The Tammerfors Conference was held in the middle of December. What a pity the minutes of this conference have been lost! The enthusiasm that reigned there! The revolution was in full swing, and the enthusiasm was tremendous. Every comrade was ready for the fight. In the intervals we learned to shoot. One evening we attended a Finnish mass torchlight meeting, and the solemnity of it fully harmonized with the temper of the delegates. I doubt whether anyone who was at that conference could ever forget it. Lozovsky, Baransky, Yaroslavsky and many others were there. I remember these comrades because of the keen interest which their "local reports" aroused.
The Tammerfors Conference, which was attended only by Bolsheviks, passed a resolution calling for the immediate preparation and organization of an armed uprising.
The uprising in Moscow was developing apace, and so the conference had to be cut short. If I am not mistaken, we returned on the very eve the Semyonovsky Regiment was despatched to Moscow. One incident, at any rate, is fresh in my memory. Not far from the Trinity Church a soldier of the Semyonovsky Regiment was walking along with a sullen look. By his side walked a young worker, who, with his cap in his hand, was arguing warmly with the soldier and pleading with him. Their faces were so expressive that one could guess unerringly what the worker was pleading about – that the soldiers should not come out against the workers. It was equally clear that the Semyonovsky soldier did not agree.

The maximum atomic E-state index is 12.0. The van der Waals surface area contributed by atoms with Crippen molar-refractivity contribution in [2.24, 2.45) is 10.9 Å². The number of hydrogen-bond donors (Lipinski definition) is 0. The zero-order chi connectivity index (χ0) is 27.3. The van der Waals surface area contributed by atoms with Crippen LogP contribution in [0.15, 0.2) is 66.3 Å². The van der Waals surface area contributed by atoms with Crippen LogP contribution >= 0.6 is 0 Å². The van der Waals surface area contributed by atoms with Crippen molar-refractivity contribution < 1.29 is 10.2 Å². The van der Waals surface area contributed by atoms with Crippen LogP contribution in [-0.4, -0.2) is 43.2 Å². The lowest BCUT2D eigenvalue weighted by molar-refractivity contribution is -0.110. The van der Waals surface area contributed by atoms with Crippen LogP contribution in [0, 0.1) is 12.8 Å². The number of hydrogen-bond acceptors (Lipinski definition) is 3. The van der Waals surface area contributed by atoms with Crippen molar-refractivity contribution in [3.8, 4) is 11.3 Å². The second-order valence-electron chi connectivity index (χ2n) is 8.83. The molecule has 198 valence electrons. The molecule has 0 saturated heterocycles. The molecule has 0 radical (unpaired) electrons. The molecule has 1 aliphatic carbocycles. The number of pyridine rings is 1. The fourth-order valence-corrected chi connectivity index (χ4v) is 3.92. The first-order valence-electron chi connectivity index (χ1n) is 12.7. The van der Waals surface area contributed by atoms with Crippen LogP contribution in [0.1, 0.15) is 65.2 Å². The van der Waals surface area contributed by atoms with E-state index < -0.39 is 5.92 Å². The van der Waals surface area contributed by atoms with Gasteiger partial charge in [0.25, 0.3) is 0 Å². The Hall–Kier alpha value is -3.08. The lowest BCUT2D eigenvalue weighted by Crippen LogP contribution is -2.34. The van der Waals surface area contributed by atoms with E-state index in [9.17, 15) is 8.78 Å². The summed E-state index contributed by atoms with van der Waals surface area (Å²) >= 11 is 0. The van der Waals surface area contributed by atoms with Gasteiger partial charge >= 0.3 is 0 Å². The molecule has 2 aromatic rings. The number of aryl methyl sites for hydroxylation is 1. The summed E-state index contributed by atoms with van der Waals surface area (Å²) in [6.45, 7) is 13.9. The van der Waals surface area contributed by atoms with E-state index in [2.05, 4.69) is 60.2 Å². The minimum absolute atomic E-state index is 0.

The Central Committee called upon the proletariat of St. Petersburg to support the uprising of the Moscow workers, but no concerted action was achieved. A comparatively raw district like the Moskovsky responded to the appeal, but an advanced district like the Nevsky did not. I remember how furious Stanislaw Wolski was – he had been agitating in that very district. He lost heart at once, and all but doubted whether the proletariat was as revolutionary as he had thought it to be. He failed to take into account that the St. Petersburg workers were worn out by previous strikes, and most important of all, they realized how badly organized and poorly armed they were for a decisive struggle with tsarism. And that it would be a struggle to the death, they had the example of Moscow to tell them.